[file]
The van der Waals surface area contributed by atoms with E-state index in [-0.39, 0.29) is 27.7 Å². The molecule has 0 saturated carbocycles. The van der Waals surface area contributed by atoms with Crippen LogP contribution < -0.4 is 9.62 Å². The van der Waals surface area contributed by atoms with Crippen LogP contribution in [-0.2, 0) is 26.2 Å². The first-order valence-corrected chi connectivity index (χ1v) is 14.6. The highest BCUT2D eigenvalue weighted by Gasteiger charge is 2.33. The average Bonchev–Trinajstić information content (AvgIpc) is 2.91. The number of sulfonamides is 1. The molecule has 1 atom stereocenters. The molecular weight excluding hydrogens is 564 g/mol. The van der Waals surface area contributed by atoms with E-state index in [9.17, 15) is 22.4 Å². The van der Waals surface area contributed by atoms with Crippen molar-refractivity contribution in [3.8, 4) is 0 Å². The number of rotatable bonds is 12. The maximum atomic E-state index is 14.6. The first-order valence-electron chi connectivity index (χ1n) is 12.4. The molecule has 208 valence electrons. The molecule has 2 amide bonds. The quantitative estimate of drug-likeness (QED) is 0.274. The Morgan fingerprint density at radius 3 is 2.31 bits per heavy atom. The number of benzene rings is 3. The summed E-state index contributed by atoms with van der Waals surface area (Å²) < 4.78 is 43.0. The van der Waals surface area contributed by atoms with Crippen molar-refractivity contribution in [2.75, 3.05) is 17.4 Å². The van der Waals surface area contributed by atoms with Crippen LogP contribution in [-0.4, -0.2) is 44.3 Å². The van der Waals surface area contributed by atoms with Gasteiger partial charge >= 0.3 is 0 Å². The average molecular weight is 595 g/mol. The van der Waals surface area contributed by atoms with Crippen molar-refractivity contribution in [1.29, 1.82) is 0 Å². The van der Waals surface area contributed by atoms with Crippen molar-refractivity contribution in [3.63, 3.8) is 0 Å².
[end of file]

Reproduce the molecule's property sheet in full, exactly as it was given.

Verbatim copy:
The van der Waals surface area contributed by atoms with E-state index in [-0.39, 0.29) is 27.7 Å². The molecule has 0 saturated carbocycles. The van der Waals surface area contributed by atoms with Crippen LogP contribution < -0.4 is 9.62 Å². The van der Waals surface area contributed by atoms with Crippen LogP contribution in [-0.2, 0) is 26.2 Å². The first-order valence-corrected chi connectivity index (χ1v) is 14.6. The highest BCUT2D eigenvalue weighted by Gasteiger charge is 2.33. The average Bonchev–Trinajstić information content (AvgIpc) is 2.91. The number of sulfonamides is 1. The molecule has 1 atom stereocenters. The molecular weight excluding hydrogens is 564 g/mol. The van der Waals surface area contributed by atoms with E-state index in [9.17, 15) is 22.4 Å². The van der Waals surface area contributed by atoms with Crippen molar-refractivity contribution in [3.8, 4) is 0 Å². The number of rotatable bonds is 12. The maximum atomic E-state index is 14.6. The first-order valence-electron chi connectivity index (χ1n) is 12.4. The molecule has 208 valence electrons. The molecule has 2 amide bonds. The quantitative estimate of drug-likeness (QED) is 0.274. The Morgan fingerprint density at radius 3 is 2.31 bits per heavy atom. The number of benzene rings is 3. The summed E-state index contributed by atoms with van der Waals surface area (Å²) < 4.78 is 43.0. The van der Waals surface area contributed by atoms with Crippen molar-refractivity contribution in [2.75, 3.05) is 17.4 Å². The van der Waals surface area contributed by atoms with Crippen LogP contribution in [-0.4, -0.2) is 44.3 Å². The van der Waals surface area contributed by atoms with Gasteiger partial charge >= 0.3 is 0 Å². The average molecular weight is 595 g/mol. The van der Waals surface area contributed by atoms with Crippen molar-refractivity contribution in [1.29, 1.82) is 0 Å². The van der Waals surface area contributed by atoms with Crippen molar-refractivity contribution in [3.63, 3.8) is 0 Å².